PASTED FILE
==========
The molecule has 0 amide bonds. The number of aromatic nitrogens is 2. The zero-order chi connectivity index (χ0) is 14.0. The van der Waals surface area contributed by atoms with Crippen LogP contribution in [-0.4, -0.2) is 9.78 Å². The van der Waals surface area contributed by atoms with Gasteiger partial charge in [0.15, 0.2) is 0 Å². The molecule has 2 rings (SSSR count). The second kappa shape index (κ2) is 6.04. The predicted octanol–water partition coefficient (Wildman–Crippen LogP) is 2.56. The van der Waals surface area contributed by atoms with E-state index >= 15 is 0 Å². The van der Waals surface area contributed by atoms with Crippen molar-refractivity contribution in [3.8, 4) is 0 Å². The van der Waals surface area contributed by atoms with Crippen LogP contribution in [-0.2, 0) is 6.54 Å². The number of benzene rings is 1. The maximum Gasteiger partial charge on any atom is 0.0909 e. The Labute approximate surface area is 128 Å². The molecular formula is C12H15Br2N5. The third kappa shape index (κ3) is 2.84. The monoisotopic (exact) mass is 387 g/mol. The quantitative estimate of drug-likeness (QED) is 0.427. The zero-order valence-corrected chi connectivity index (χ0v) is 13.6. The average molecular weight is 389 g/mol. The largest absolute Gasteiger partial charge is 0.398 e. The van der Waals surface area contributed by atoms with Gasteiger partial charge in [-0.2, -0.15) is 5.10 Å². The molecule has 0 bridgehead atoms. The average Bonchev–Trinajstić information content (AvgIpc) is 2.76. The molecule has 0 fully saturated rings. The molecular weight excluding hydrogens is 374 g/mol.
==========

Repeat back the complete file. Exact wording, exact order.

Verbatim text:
The molecule has 0 amide bonds. The number of aromatic nitrogens is 2. The zero-order chi connectivity index (χ0) is 14.0. The van der Waals surface area contributed by atoms with Crippen LogP contribution in [-0.4, -0.2) is 9.78 Å². The van der Waals surface area contributed by atoms with Gasteiger partial charge in [0.15, 0.2) is 0 Å². The molecule has 2 rings (SSSR count). The second kappa shape index (κ2) is 6.04. The predicted octanol–water partition coefficient (Wildman–Crippen LogP) is 2.56. The van der Waals surface area contributed by atoms with E-state index >= 15 is 0 Å². The van der Waals surface area contributed by atoms with Crippen molar-refractivity contribution in [3.8, 4) is 0 Å². The van der Waals surface area contributed by atoms with Crippen LogP contribution in [-0.2, 0) is 6.54 Å². The number of benzene rings is 1. The maximum Gasteiger partial charge on any atom is 0.0909 e. The Labute approximate surface area is 128 Å². The molecular formula is C12H15Br2N5. The third kappa shape index (κ3) is 2.84. The monoisotopic (exact) mass is 387 g/mol. The quantitative estimate of drug-likeness (QED) is 0.427. The zero-order valence-corrected chi connectivity index (χ0v) is 13.6. The average molecular weight is 389 g/mol. The largest absolute Gasteiger partial charge is 0.398 e. The van der Waals surface area contributed by atoms with Gasteiger partial charge in [-0.2, -0.15) is 5.10 Å². The molecule has 0 bridgehead atoms. The average Bonchev–Trinajstić information content (AvgIpc) is 2.76. The molecule has 0 fully saturated rings. The molecular weight excluding hydrogens is 374 g/mol.